Fibroids are growths of muscle that can happen in the wall of your womb. They’re common, particularly after the age of 40.

Sometimes, a fibroid can bulge into the lining of your womb and cause bleeding.

Less common causes of bleeding after the menopause

Less commonly, PMB can be caused by cancers of the endometrium, cervix, vagina or, very rarely, ovaries.

About 1 in 10 people with postmenopausal bleeding have cancerous cells in their womb lining (which means 9 in 10 don’t).

Risk factors for endometrial cancer include increasing age, taking estrogen-only HRT, going through the menopause late, PCOS, high blood pressure and infertility.

Medications that thin your blood (anticoagulants) are another possible cause of vaginal bleeding after the menopause.

When to see a doctor about postmenopausal bleeding

Always see your doctor or ob-gyn if you notice any vaginal bleeding after the menopause. They can rule out serious causes, and help you figure out what’s going on.

You should also see a doctor if you notice:

  • unusual vaginal discharge
  • new pain during or after sex
  • any lumps
  • other symptoms, such as losing weight without meaning to, more bloating or tiredness, changes in your poop or pee habits (such as an urge to pee more than usual), or blood in your pee

You should call an ambulance or go to the emergency room if you have:

  • vaginal bleeding that’s very heavy or won’t stop
  • other symptoms such as bruising, feeling faint or breathless, or other bleeding, such as nose bleeds
  • a fever, new tummy pain or pain at the tip of your shoulder

Treatment of vaginal bleeding after the menopause

The treatment for PMB depends on what’s causing it.

Vaginal atrophy

“Don’t just put up with this – there are things you can do to prevent annoying bleeding and discomfort, and enjoy sex again,” says Dr Ann.

The options include vaginal moisturizers, special lubricants you can use during sex, estrogen you use in your vagina, and HRT.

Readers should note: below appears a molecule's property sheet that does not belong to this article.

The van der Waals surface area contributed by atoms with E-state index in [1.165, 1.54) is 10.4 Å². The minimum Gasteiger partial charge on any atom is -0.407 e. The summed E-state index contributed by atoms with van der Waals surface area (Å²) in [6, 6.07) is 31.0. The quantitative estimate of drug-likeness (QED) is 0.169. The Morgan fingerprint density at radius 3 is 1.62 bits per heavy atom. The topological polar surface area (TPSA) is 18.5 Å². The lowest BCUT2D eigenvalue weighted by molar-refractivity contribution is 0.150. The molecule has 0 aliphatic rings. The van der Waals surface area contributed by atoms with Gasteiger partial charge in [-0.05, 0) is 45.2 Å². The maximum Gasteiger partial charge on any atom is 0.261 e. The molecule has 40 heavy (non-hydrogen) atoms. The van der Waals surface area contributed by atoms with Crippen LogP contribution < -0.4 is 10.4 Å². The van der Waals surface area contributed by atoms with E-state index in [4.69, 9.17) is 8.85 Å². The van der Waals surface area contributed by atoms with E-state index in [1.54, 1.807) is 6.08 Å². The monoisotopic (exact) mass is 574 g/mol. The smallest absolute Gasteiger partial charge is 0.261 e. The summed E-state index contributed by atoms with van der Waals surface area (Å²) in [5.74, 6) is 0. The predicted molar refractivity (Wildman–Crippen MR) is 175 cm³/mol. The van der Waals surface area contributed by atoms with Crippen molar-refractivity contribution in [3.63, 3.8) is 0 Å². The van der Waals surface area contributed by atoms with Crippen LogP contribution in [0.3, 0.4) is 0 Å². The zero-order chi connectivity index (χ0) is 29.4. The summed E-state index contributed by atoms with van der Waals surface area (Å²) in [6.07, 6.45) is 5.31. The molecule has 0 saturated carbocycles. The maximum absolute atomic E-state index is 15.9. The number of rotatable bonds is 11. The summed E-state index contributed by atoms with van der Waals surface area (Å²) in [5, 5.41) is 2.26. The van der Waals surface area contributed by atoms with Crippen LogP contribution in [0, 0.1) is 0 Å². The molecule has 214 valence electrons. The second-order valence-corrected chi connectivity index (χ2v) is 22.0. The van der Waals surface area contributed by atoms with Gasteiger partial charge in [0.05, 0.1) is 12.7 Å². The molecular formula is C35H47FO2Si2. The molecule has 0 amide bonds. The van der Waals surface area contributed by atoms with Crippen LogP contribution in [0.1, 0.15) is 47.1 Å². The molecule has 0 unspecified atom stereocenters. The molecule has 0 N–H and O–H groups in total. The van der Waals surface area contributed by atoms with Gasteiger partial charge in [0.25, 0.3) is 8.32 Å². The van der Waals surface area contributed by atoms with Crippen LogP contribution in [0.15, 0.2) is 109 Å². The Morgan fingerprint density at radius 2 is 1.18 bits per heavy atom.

Read more about [treatments for vaginal dryness](/self-care/menopause-vaginal-dryness-symptoms-causes-and-treatment/#Treatments your doctor can prescribe for vaginal dryness).


Polyps don’t always need treatment, especially if they’re small, and they sometimes go away on their own.

If they do need treating, they’re usually removed with surgery. Depending on their size and location, they may be removed at a day clinic using a local anesthetic or at a hospital under general anesthetic.

Hormone replacement therapy (HRT)

If you think HRT is causing postmenopausal bleeding, speak to your doctor. It may settle down once you’ve been using HRT for a while, or you may be offered a different type of HRT. Your doctor will discuss the options with you.

Some people stop taking HRT because of bleeding problems. But it’s important to discuss the pros and cons with your doctor – and rule out other causes.

Thickening of the womb lining

You’ll probably have an ultrasound scan to measure the thickness of your lining and check for other causes of bleeding, such as polyps or ovarian cysts.

You may also have an endometrial biopsy – a simple procedure where tissue is removed and examined under a microscope.

Treatment depends on the results of the biopsy, but isn’t always needed. If necessary, it can usually be treated with progesterone-like hormone medication, or surgery to thin it.

If you’re taking tamoxifen and have bleeding or spotting after menopause, your doctor may advise a hysteroscopy, to check your womb for polyps or thickening. If thickening is found, your doctor will advise on whether you should still take tamoxifen, and if any treatment is needed.


If fibroids are only causing minor symptoms, you may not need any treatment. They also often shrink after the menopause, so any symptoms may ease or go away.

If you need treatment, options include hormonal or non-hormonal medication, surgery to remove them, or ‘ablation’ – a procedure that removes the lining of your womb.

Read more about fibroid treatment.

Doctor’s tip

“Vaginal dryness can mean some women feel worried about any kind of internal examination or procedure after the menopause – but try not to worry,” says Dr Ann. “Your ob-gyn is used to doing these, and will be able to suggest ways to make you more comfortable. Don’t let worries put you off having these procedures, as they can be really important. Tell your ob-gyn if you’re concerned, so they can reassure you and take extra care.”

"Don’t let worries put you off having these procedures, as they can be really important. Tell your ob-gyn if you’re concerned, so they can reassure you and take extra care."

Dr Ann Nainan

Clinical content reviewer, MBBS, DFSRH, MRCGP

Important: Our website provides useful information but is not a substitute for medical advice. You should always seek the advice of your doctor when making decisions about your health.